[309]Kyaw Zayar Win, “NZ Bar Manager Arrested in Buddha Insult Storm,” DVB, December 11, 2014, https://www.dvb.no/news/nz-bar-manager-arrested-over-buddha-insult-storm-burma-myanmar/46442 (accessed January 20, 2015); Helen Regan, “A New Zealander is Facing 4 Years in a Burmese Prison for ‘Insulting Buddhism ,”Time, December 24, 2014, http://time.com/3646432/burma-myanmar-new-zealander-insulting-buddhism-vgastro/ (accessed December 27, 2014); Wai Moe and Austin Ramzy, “Myanmar Sentences 3 to Prison for Depicting Buddha Wearing Headphones,” The New York Times, March 17, 2015, http://www.nytimes.com/2015/03/18/world/asia/myanmar-sentences-3-to-prison-for-defaming-buddhism.html?_r=0 (accessed February 11, 2016).

[310]Ye Mon, “Blackwood pardoned but Myanmar co-workers still detained: monitoring groups,” Myanmar Times, January 26, 2016, http://www.mmtimes.com/index.php/national-news/18646-blackwood-pardoned-but-myanmar-co-workers-still-detained-monitoring-groups.html (accessed January 26, 2016).

[311]Pyidaungsu Hluttaw Law No. 17/2013, July 29, 2013.

[312]Contempt of Court Law, sec. 2(d).

[313]Contempt of Court Law, sec. 10.

[314]UN Human Rights Committee General Comment no. 34, para. 31 (noting that contempt of court proceedings could be warranted in the exercise of the court’s power to maintain orderly proceedings, but must not be used to restrict legitimate defense rights).

[315]See, e.g., Chokolingo v. AF of Trinidad and Tobago [1981] 1 All ER 244, p. 248 (describing the offense as “a scurrilous attack on the judiciary as whole, which is calculated to undermine the authority of the courts and public confidence in the administration of justice”).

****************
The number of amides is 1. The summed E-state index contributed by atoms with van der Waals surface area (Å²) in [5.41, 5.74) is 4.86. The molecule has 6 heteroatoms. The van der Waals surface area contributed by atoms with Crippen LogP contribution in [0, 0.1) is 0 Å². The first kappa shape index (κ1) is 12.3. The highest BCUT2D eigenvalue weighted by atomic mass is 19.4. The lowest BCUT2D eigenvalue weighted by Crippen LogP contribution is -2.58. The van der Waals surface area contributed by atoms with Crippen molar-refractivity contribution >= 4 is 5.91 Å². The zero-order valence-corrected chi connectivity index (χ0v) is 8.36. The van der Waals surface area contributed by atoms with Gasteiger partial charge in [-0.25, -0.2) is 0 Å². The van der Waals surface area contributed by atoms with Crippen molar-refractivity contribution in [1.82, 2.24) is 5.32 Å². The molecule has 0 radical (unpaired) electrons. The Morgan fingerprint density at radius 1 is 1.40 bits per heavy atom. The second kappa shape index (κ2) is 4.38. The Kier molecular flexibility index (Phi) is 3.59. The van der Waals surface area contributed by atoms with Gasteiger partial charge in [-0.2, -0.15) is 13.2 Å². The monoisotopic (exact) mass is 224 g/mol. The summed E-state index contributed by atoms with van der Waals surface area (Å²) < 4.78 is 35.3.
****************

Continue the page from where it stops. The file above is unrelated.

[316]Contempt of Courts Law, sec. 8.

[317]Contempt of Courts Law, sec. 7.

[318]UN Human Rights Committee, General Comment no. 34, para. 25.

[319]UN Human Rights Committee, General Comment no. 34, para. 25 (“A law cannot confer unfettered discretion for restriction of freedom of expression on those charged with its execution.”).

[320]ECHR, Sunday Times v. United Kingdom, para. 65.

[321] ECHR, Sunday Times v. United Kingdom, para. 50.

[322]Joint Declaration by the UN Special Rapporteur on Freedom of Opinion and Expression, the OSCE Representative on Freedom of the Media and the OAS Special Rapporteur on Freedom of Expression, 2002, http://www.osce.org/fom/99558?download=true (accessed June 3, 2016), p. 28.

[323]Contempt of Court Law, sec. 7 (“An act of proclaiming, news reporting, printing or distributing something that is just, correct, accurate and valid concerning an ongoing legal proceeding in court, by oral or written statements, or by symbols or distinctive signs or any other way, shall not be deemed as contempt of court.”).